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UBC Theses and Dissertations

Eyewitness’ characteristics and memory : an in situ analysis Cutshall, Judith Lynne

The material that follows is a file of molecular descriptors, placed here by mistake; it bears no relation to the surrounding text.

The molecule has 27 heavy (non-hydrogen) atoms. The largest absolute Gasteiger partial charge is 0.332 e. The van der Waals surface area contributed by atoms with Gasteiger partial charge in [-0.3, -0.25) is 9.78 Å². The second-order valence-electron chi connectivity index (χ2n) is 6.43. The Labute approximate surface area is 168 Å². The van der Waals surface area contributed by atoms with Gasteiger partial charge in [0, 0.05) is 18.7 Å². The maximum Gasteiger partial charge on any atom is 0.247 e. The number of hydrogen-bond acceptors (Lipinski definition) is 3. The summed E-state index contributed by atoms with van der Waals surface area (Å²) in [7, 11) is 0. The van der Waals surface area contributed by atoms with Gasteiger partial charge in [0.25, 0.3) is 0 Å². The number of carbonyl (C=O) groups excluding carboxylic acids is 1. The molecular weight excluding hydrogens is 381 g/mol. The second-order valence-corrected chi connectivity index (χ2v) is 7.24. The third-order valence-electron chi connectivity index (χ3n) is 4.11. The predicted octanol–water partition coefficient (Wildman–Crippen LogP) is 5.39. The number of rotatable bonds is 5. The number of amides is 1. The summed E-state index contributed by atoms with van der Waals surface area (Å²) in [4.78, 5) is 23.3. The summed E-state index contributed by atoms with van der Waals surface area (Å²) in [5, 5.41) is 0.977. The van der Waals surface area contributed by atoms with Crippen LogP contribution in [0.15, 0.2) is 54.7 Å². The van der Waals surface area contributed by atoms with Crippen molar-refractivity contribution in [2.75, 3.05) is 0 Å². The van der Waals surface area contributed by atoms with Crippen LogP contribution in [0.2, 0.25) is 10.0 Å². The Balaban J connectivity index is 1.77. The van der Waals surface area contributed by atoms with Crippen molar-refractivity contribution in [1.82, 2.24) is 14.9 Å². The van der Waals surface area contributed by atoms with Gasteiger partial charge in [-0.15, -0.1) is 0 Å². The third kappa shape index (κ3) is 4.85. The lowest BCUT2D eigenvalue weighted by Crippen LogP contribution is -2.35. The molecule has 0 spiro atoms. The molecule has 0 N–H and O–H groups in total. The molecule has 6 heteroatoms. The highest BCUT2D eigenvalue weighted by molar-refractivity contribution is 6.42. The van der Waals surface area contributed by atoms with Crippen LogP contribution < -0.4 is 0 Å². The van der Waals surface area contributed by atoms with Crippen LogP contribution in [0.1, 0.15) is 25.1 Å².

An extensive review of eyewitness testimony research reveals that (1) research findings are inconsistent in their assessments of the fallibility of eyewitness memory and in their attempts to delineate the factors which affect eyewitness' memory; (2) the criminal justice system questions the validity of generalizing these research findings to real-world eyewitnessing situations. It is suggested in this thesis that researchers' over-reliance on experimental methodology has led to a confused image of eyewitness' memory which is of questionable relevance to actual eyewitness situations. A non-experimental examination of real-world eyewitnesses is therefore proposed as a first step toward collecting meaningful data relating to eyewitness memory. Two types of non-experimental research are presented in this thesis: archival research and a case study of eyewitnesses to a violent crime. The archival research, which was drawn from R.C.M. Police files, was designed as a means of gathering baseline data concerning actual eyewitnesses, for example, their gender and age and how often they are also victims of crime. The case study involved interviewing thirteen witnesses, all of whom had witnessed the same gunshooting incident. Witnesses were questioned by police at the time of the incident and interviewed by our research team four to five months later. Both statements were analyzed for the number and type of details reported and the accuracy of those details. Higher accuracy rates than those reported in the experimental literature were found in the witnesses' statements both at the time of the incident and several months later. Although the data base established in these studies is insufficient to judge the validity or invalidity of prior eyewitness research, it does appear that experimental research has not appropriately assessed eyewitnessing ability in regard to witnessing a striking, violent real-world event. The generalizability of experimental research to this type of event is therefore highly suspect. It is concluded that the combination of archival and field research will yield the data base needed for developing an understanding of the behaviour of actual eyewitnesses.

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